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Ben Dombey ’03 Working to Perfect the Art and Science of Glassblowing

Ben Dombey’s immersion into the world of glass started with a marble. He was standing in a tiny shop in Ypsilanti — it was more like a shack, according to Dombey — and watching the glassblower work, he thought to himself, “I need to do this.” All at once, an interest was born that would never die.

Dombey knew exactly how he could take his next glassblowing step: his Greenhills senior project. The son of one of his mother’s friends had another friend named “Punk Rock Chuck,” and his mother’s friend had offered Punk Rock Chuck’s services as a glassblowing teacher. Dombey agreed right away, and under the supervision of his Greenhills advisor Rob Kinnaird, started working on glass pieces. He remembers bringing his glass tools in for a grade-wide senior project demonstration, which was well-received.

“Zellers might have a piece of glass on his desk to this day,” he said. Indeed, Dr. Zellers does have a glass squirrel that Dombey gave him — long story — sitting on his desk in his classroom.

Kinnaird, his project advisor, remembers how quickly Dombey became immersed in glassblowing.

“I could tell that once he started doing it, he was hooked,” Kinnaird said. “His eyes lit up whenever he talked about it.”

Today, the journey that first took off at Greenhills has come a lot farther. Dombey has blown glass all over the world, including stints in Scotland, Turkey, Belgium, and Venice. He works out of his New Orleans glass studio, selling what he calls the Dombey Glass: handmade rocks glasses that come in small, medium, and large sizes, with a thick, solid glass bottom for extra heft, and a mottled, homemade texture that bends and scatters the light in a room. In his career, he estimates that he’s made about 40,000 glasses.

After graduating from Greenhills in 2003, Dombey continued his glassblowing education at Tulane, which, he was pleased to find, had an extensive glassblowing program. Dombey was lucky: the first semester of his freshman year, he got into an introductory glassblowing class that was usually filled up by upperclassmen. As soon as he got started, he was in love. Glassblowing was magical.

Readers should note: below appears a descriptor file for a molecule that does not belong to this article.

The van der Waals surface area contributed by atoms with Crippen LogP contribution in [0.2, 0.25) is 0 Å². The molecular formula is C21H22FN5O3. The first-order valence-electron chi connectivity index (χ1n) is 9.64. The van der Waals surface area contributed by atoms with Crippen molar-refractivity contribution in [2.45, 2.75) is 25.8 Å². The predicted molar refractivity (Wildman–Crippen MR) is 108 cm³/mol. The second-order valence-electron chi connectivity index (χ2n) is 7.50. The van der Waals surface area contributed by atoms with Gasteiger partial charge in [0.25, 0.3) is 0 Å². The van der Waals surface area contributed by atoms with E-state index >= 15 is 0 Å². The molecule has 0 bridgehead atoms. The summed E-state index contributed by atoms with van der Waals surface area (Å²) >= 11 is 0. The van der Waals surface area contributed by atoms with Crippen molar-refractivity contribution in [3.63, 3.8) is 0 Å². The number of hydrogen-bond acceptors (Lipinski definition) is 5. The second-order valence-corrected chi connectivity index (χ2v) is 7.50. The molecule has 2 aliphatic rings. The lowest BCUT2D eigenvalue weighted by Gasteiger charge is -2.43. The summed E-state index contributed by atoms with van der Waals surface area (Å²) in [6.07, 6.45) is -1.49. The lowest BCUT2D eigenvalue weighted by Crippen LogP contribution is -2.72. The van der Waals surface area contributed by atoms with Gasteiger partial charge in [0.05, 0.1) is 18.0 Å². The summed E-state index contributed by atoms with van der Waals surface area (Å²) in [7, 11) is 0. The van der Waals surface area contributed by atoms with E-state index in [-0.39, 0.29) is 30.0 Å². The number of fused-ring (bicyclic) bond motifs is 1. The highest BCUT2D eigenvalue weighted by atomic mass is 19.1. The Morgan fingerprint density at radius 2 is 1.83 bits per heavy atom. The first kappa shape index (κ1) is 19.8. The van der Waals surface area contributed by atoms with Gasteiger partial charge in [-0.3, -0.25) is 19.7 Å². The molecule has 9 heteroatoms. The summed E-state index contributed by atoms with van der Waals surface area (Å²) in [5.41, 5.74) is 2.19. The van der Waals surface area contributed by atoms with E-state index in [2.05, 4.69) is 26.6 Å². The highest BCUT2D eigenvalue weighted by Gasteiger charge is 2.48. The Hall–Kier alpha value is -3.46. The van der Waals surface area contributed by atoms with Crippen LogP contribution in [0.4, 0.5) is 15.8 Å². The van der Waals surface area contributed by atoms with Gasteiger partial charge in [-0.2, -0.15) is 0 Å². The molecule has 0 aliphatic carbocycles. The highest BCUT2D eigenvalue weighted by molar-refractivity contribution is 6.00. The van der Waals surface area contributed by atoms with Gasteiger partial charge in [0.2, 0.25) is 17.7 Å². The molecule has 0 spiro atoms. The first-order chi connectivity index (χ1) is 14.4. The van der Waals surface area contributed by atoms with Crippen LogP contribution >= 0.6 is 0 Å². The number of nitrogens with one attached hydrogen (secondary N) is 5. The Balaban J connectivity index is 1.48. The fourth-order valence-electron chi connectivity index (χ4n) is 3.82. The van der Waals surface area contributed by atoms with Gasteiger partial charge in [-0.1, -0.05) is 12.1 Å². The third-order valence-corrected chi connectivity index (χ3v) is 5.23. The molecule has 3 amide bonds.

“It’s like trying to tame a living creature,” he said.

That same semester, Dombey got a job bartending on New Orleans’ Bourbon Street. He saved up all his money to buy glass supplies and ultimately open his own glass studio. At that point, he was selling his creations out of the bar until his manager confronted him. His manager wasn’t angry, Dombey remembers; he simply realized that Dombey was too committed and skilled a glassblower to continue working at the bar, and now that he’d done what he had to do and saved up a little money, he belonged in the glass studio.

When Hurricane Katrina hit New Orleans in 2005, Dombey temporarily moved to Seattle, where there’s a large glassblowing community. “I was a little puppy in the glass world then,” he said. But he kept learning. He worked as an assistant to various glassblowers, which sometimes came with free glass studio time. When he returned to New Orleans around the end of the year, he found that most of his glass equipment had survived.

The story of the Dombey Glass begins in 2011 when Dombey was in graduate school at the Rochester Institute of Technology. One of his professors was going to Scotland to teach a glass workshop, and he asked Dombey to come along. Experiencing Scottish whiskey glasses firsthand, Dombey was newly inspired: he wanted to create the perfect rocks glass.

When he returned to New Orleans, he got started. He worked assisting other glassblowers, which allowed him to use their studios; he sometimes also rented time from a public glass shop. He would make his own glasses in the mornings, then work for other glassblowers, then hurry over to art markets in the French Quarter to sell the glasses he’d made. Soon, they’d started selling well. Art markets would start at 6:00 p.m. and sometimes run until 2:00 a.m., and Dombey needed to be back at the studio at 6:00 the next morning.